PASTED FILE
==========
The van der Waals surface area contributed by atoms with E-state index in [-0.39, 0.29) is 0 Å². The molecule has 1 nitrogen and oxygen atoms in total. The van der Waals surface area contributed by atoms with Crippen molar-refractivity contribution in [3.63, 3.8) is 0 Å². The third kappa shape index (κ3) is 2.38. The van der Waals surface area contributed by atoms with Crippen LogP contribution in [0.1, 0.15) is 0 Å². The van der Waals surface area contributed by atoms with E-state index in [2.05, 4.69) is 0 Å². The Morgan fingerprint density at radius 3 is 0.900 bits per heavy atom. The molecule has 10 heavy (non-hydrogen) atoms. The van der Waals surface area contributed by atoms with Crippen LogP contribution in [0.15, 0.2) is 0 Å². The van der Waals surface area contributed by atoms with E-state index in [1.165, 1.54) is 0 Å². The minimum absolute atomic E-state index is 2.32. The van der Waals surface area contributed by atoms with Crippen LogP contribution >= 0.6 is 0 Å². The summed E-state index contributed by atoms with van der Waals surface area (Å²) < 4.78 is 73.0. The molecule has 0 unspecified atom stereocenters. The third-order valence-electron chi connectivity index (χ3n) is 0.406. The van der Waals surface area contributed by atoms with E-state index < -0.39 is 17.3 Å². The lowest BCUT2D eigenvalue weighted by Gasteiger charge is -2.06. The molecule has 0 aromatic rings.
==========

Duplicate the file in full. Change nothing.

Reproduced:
The van der Waals surface area contributed by atoms with E-state index in [-0.39, 0.29) is 0 Å². The molecule has 1 nitrogen and oxygen atoms in total. The van der Waals surface area contributed by atoms with Crippen molar-refractivity contribution in [3.63, 3.8) is 0 Å². The third kappa shape index (κ3) is 2.38. The van der Waals surface area contributed by atoms with Crippen LogP contribution in [0.1, 0.15) is 0 Å². The van der Waals surface area contributed by atoms with E-state index in [2.05, 4.69) is 0 Å². The Morgan fingerprint density at radius 3 is 0.900 bits per heavy atom. The molecule has 10 heavy (non-hydrogen) atoms. The van der Waals surface area contributed by atoms with Crippen LogP contribution in [0.15, 0.2) is 0 Å². The van der Waals surface area contributed by atoms with E-state index in [1.165, 1.54) is 0 Å². The minimum absolute atomic E-state index is 2.32. The van der Waals surface area contributed by atoms with Crippen LogP contribution >= 0.6 is 0 Å². The summed E-state index contributed by atoms with van der Waals surface area (Å²) < 4.78 is 73.0. The molecule has 0 unspecified atom stereocenters. The third-order valence-electron chi connectivity index (χ3n) is 0.406. The van der Waals surface area contributed by atoms with E-state index < -0.39 is 17.3 Å². The lowest BCUT2D eigenvalue weighted by Gasteiger charge is -2.06. The molecule has 0 aromatic rings.